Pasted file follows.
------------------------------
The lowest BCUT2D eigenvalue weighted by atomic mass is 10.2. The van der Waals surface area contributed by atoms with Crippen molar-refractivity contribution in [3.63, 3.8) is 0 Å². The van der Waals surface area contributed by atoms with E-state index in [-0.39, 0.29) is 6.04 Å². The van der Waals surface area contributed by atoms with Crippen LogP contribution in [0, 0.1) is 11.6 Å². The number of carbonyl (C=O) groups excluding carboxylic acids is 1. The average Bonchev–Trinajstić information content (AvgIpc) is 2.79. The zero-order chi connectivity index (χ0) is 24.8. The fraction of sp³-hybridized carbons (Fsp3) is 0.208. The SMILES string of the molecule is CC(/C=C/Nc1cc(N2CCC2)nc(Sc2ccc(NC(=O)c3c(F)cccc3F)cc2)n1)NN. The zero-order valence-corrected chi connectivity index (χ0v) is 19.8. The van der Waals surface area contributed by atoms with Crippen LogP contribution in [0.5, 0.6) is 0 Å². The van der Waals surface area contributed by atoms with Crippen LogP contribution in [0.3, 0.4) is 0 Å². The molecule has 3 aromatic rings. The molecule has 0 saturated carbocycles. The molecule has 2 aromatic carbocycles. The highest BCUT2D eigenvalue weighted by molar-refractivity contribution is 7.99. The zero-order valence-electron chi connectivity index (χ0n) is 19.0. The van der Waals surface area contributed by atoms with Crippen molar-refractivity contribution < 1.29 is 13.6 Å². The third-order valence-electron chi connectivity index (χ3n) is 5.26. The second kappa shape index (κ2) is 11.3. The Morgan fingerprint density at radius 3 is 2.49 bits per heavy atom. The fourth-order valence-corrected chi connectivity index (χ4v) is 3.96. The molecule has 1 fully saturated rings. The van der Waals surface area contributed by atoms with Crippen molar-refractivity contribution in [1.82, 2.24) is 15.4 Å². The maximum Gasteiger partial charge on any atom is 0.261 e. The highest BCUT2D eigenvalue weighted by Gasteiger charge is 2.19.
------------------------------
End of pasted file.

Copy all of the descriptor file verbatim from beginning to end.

The lowest BCUT2D eigenvalue weighted by atomic mass is 10.2. The van der Waals surface area contributed by atoms with Crippen molar-refractivity contribution in [3.63, 3.8) is 0 Å². The van der Waals surface area contributed by atoms with E-state index in [-0.39, 0.29) is 6.04 Å². The van der Waals surface area contributed by atoms with Crippen LogP contribution in [0, 0.1) is 11.6 Å². The number of carbonyl (C=O) groups excluding carboxylic acids is 1. The average Bonchev–Trinajstić information content (AvgIpc) is 2.79. The zero-order chi connectivity index (χ0) is 24.8. The fraction of sp³-hybridized carbons (Fsp3) is 0.208. The SMILES string of the molecule is CC(/C=C/Nc1cc(N2CCC2)nc(Sc2ccc(NC(=O)c3c(F)cccc3F)cc2)n1)NN. The zero-order valence-corrected chi connectivity index (χ0v) is 19.8. The van der Waals surface area contributed by atoms with Crippen LogP contribution in [0.5, 0.6) is 0 Å². The van der Waals surface area contributed by atoms with Crippen LogP contribution in [0.3, 0.4) is 0 Å². The molecule has 3 aromatic rings. The molecule has 0 saturated carbocycles. The molecule has 2 aromatic carbocycles. The highest BCUT2D eigenvalue weighted by molar-refractivity contribution is 7.99. The zero-order valence-electron chi connectivity index (χ0n) is 19.0. The van der Waals surface area contributed by atoms with Crippen molar-refractivity contribution < 1.29 is 13.6 Å². The third-order valence-electron chi connectivity index (χ3n) is 5.26. The second kappa shape index (κ2) is 11.3. The Morgan fingerprint density at radius 3 is 2.49 bits per heavy atom. The fourth-order valence-corrected chi connectivity index (χ4v) is 3.96. The molecule has 1 fully saturated rings. The van der Waals surface area contributed by atoms with Crippen molar-refractivity contribution in [1.82, 2.24) is 15.4 Å². The maximum Gasteiger partial charge on any atom is 0.261 e. The highest BCUT2D eigenvalue weighted by Gasteiger charge is 2.19.